INTRODUCTION

The Application of Statistics to the Measurement of Damages for Lost Profits

To get the most out of the case studies in this book, the reader needs to attain a minimum amount of statistical knowledge.

The Three Big Statistical Ideas

There are Three Big Statistical Ideas: variation, correlation, and rejection region (or area). If we can build sufficient intuition about these interrelated concepts, then we can construct a raft for ourselves upon which we can explore the bayou of statistical analysis for lost profits. Therefore, what follows is a very broad introduction to statistics, which does not allow us to explain or define every technical term that appears. To assist you, we have included all those technical terms in a Glossary at the end of the book where they are defined or explained.

Variation

The first Big Idea is that of variation, which means to vary about the average or mean. It deals with the degree of deviation or dispersion of a group of numbers in relation to the average of that group of numbers. For example, the average of 52 and 48 is 50; but so is the average of 60 and 40, 75 and 25, and 90 and 10. While each of the sample data sets has the same average, they all have different degrees of dispersion or variances. Which average of 50 would you have more confidence in—that of 52 and 48, or that of 90 and 10—to predict the population mean?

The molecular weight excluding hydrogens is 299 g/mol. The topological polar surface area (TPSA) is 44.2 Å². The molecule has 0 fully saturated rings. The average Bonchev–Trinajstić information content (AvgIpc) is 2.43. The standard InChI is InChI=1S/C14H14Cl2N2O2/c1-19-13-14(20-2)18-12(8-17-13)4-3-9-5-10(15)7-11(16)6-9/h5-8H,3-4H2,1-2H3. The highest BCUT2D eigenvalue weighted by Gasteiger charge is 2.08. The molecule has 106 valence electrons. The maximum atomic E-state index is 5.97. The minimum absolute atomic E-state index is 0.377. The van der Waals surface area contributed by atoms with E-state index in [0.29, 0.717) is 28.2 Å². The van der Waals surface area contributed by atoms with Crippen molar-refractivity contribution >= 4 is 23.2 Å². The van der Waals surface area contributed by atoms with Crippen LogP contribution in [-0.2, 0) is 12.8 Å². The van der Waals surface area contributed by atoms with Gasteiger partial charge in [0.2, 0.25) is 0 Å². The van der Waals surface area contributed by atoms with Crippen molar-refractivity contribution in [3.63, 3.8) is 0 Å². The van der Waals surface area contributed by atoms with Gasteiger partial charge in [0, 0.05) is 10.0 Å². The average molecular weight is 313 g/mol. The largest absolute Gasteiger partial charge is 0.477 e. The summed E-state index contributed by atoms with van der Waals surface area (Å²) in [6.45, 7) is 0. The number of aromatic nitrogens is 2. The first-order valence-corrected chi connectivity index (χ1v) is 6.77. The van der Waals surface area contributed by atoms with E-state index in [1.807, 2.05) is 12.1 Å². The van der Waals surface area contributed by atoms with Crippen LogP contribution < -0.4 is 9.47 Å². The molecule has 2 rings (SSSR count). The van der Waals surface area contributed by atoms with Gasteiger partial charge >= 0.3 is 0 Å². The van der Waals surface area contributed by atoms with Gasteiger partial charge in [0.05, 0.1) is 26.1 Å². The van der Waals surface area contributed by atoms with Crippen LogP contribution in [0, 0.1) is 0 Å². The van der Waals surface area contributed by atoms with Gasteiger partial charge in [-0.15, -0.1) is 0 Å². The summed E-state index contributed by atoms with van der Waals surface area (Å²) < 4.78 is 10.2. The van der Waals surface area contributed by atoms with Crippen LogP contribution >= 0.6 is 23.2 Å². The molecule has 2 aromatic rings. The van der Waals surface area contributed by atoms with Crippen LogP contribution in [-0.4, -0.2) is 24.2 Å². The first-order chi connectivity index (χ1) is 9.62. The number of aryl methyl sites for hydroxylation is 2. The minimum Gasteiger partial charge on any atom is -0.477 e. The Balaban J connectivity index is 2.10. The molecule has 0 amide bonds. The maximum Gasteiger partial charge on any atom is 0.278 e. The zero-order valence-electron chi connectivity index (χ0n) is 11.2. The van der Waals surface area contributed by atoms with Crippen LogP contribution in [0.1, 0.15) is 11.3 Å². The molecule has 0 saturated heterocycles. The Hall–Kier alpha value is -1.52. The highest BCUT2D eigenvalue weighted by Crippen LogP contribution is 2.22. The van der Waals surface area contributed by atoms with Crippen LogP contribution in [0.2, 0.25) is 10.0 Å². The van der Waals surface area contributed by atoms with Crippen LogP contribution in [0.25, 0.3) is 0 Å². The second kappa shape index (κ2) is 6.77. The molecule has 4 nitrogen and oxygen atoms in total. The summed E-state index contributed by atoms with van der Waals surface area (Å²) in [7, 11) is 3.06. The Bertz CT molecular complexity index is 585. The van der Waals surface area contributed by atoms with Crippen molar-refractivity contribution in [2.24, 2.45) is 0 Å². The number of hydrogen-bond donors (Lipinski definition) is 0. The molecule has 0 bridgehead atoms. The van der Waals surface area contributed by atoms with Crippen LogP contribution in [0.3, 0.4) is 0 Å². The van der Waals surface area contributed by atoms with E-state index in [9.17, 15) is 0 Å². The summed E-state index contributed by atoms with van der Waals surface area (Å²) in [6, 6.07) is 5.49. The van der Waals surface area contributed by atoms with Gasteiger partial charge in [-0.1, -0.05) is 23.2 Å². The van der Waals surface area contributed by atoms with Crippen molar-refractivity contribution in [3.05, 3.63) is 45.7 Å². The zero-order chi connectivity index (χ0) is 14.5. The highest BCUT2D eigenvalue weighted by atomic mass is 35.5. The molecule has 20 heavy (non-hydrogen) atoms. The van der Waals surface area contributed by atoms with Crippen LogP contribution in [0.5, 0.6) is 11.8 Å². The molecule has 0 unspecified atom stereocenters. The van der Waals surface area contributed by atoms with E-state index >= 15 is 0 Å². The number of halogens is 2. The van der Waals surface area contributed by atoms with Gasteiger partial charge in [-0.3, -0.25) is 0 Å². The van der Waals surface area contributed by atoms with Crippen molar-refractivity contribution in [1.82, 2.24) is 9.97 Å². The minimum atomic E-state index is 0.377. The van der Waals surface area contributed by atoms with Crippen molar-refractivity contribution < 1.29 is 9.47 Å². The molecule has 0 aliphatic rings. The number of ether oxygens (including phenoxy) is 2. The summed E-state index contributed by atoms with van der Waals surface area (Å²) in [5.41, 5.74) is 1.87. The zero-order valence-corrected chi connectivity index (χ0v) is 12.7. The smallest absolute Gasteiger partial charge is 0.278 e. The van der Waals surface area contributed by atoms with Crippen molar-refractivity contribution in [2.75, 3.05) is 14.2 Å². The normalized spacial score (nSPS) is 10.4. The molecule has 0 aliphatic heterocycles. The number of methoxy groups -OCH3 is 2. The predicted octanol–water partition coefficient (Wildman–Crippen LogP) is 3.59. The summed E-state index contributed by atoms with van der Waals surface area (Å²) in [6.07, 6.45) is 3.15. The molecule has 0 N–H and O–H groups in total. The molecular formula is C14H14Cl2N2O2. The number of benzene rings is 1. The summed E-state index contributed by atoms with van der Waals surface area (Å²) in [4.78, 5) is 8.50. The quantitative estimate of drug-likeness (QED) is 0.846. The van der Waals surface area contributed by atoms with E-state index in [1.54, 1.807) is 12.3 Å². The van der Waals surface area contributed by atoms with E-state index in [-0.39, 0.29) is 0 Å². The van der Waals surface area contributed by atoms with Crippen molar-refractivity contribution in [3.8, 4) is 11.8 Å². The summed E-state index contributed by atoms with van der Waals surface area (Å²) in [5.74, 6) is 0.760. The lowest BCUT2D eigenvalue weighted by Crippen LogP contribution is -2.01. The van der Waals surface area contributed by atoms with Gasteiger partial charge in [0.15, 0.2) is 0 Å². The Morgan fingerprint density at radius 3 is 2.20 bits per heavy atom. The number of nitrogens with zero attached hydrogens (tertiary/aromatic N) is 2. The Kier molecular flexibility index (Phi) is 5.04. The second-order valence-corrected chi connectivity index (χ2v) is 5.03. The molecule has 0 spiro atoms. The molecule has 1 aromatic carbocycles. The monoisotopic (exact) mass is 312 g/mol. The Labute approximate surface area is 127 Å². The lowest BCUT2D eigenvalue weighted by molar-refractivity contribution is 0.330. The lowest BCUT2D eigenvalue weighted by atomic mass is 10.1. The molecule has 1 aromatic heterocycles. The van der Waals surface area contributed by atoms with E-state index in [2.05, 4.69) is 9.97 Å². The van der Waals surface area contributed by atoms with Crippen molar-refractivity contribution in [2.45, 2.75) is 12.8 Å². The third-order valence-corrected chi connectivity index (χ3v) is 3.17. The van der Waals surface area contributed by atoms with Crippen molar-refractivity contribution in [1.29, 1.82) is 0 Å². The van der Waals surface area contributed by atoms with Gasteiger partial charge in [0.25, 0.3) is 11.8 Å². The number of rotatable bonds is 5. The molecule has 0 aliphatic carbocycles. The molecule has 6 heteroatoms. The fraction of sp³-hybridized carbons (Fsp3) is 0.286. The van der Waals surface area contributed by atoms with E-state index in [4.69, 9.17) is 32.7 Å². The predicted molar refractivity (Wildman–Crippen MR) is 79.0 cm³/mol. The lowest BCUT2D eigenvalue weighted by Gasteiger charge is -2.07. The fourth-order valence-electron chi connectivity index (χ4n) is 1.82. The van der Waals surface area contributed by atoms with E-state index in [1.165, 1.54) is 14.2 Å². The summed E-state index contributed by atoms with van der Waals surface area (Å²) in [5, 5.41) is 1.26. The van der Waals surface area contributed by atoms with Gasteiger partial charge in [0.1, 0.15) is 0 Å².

Variance can also be depicted visually by imagining two archery targets, with one target having a set of five arrows ...

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